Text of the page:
During a talk for the Genetics Graduate Student Association, a faculty member said when you are working on something that makes a profit, you never think about money, but when you’re working on something that doesn’t, money is all you think about.
Shifting gears from working in conservation as an undergrad and volunteer into entering graduate school and trying to make it into a career has made the difficulty of finding funding for conservation projects a prominent feature in my day to day life. I am currently in the process of trying to find a suitable lab for me to work in for my PhD. And for me, funding-wise, it’s a double wammy because I have been working on a previous project which currently doesn’t have its own funding. So, not only do I have to find a lab which is doing work I am interested in and has enough money to let me join but, because most labs don’t even have enough money to fund their own projects, let alone mine, if I want to do the CCF project while I’m here, I have to acquire my own funding for it. Now if this were the type of research the government and private organizations fund regularly, such as pharmaceuticals, cancer, etc., this wouldn’t be a huge issue. But because I am in the field of conservation, I keep hitting the “that project sounds very interesting/I would love to have you do a rotation in my lab but I don’t have any funding” roadblock. Now, here lies the real conundrum:
I agree with the motivation behind this statement. However, I don’t believe that there isn't a species that doesn't have a benefit. It may not be a direct benefit, but take any species out of an ecosystem and there’s going to be some kind of effect. Therefore, conservation of anything can be deemed beneficial when done so responsibly. But, back to the topic at hand, what do you need to be able to “restore and preserve as much habitat as possible”? Money. And, as much as I hate the fact that money is what makes the world go round, it would be irresponsible, and counterproductive, to ignore it.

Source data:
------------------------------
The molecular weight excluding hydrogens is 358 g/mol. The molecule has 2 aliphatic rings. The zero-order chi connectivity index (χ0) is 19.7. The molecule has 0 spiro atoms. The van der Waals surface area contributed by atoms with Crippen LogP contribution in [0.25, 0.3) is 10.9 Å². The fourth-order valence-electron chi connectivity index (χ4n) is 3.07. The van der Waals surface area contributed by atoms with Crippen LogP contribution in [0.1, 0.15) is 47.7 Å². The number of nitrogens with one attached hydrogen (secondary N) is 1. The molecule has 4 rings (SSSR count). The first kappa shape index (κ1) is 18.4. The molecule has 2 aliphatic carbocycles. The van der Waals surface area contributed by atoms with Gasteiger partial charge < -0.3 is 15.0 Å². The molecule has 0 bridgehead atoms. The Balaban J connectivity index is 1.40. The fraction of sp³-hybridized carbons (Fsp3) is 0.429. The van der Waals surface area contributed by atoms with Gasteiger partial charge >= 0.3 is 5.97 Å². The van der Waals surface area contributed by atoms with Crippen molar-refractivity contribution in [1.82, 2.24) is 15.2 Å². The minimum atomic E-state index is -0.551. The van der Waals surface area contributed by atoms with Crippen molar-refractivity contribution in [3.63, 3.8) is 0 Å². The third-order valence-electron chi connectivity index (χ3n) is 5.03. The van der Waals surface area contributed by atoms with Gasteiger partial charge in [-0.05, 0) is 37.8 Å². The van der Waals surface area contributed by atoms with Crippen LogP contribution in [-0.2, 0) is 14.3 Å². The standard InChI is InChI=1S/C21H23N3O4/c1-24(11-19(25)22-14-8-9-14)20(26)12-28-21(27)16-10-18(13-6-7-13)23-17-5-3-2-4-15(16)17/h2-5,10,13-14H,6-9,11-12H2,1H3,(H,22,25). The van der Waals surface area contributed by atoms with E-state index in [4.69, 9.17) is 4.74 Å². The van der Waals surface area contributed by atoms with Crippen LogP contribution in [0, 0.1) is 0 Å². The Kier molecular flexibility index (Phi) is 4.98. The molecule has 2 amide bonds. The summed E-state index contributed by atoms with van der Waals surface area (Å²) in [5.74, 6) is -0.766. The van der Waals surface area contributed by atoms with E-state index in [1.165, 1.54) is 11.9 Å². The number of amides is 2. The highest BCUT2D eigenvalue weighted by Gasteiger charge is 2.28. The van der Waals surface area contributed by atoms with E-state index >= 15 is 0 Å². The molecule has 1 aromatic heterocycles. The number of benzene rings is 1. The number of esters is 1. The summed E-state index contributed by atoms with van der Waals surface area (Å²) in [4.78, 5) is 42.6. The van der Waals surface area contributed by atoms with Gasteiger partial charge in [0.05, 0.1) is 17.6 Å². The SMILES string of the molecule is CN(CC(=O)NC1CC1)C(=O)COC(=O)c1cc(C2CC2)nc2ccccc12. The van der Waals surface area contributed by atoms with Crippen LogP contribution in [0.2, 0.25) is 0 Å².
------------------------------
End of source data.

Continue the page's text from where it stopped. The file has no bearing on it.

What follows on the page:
One of the reasons I have so much respect for the Cheetah Conservation Fund is that they realized this conundrum and embraced it. They have many projects (i.e. Cheetah Country Beef and Bushblok) which have a benefit for both the ecology of Namibia and the economy of its people. What we as conservationist need to do is take a realistic approach linking immediate benefit for the people with long term benefit for the environment. Once we find that niche, finding funding becomes easier and we can build on our efforts of conservation, whatever it is we are trying to conserve.